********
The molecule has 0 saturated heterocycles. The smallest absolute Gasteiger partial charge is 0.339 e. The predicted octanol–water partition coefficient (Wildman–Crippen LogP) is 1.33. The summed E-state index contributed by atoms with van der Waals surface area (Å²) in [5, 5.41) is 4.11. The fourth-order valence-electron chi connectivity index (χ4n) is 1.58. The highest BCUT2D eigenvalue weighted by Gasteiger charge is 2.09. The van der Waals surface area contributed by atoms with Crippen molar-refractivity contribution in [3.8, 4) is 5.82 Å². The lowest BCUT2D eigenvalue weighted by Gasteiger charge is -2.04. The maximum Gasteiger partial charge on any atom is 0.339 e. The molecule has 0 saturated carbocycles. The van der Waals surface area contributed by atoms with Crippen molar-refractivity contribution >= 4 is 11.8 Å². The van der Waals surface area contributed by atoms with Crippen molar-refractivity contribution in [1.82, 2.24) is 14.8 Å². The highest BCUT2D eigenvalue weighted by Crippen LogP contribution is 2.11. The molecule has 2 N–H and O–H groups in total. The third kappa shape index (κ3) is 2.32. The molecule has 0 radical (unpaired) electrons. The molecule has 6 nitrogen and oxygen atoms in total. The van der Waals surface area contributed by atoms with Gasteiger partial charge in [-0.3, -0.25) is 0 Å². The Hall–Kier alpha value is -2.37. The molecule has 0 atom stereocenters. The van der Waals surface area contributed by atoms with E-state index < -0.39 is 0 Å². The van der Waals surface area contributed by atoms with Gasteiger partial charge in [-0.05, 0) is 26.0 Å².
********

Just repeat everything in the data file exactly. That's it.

The molecule has 0 saturated heterocycles. The smallest absolute Gasteiger partial charge is 0.339 e. The predicted octanol–water partition coefficient (Wildman–Crippen LogP) is 1.33. The summed E-state index contributed by atoms with van der Waals surface area (Å²) in [5, 5.41) is 4.11. The fourth-order valence-electron chi connectivity index (χ4n) is 1.58. The highest BCUT2D eigenvalue weighted by Gasteiger charge is 2.09. The van der Waals surface area contributed by atoms with Crippen molar-refractivity contribution in [3.8, 4) is 5.82 Å². The lowest BCUT2D eigenvalue weighted by Gasteiger charge is -2.04. The maximum Gasteiger partial charge on any atom is 0.339 e. The molecule has 0 saturated carbocycles. The van der Waals surface area contributed by atoms with Crippen molar-refractivity contribution >= 4 is 11.8 Å². The van der Waals surface area contributed by atoms with Crippen molar-refractivity contribution in [1.82, 2.24) is 14.8 Å². The highest BCUT2D eigenvalue weighted by Crippen LogP contribution is 2.11. The molecule has 2 N–H and O–H groups in total. The third kappa shape index (κ3) is 2.32. The molecule has 0 radical (unpaired) electrons. The molecule has 6 nitrogen and oxygen atoms in total. The van der Waals surface area contributed by atoms with Gasteiger partial charge in [-0.3, -0.25) is 0 Å². The Hall–Kier alpha value is -2.37. The molecule has 0 atom stereocenters. The van der Waals surface area contributed by atoms with E-state index < -0.39 is 0 Å². The van der Waals surface area contributed by atoms with Gasteiger partial charge in [-0.05, 0) is 26.0 Å².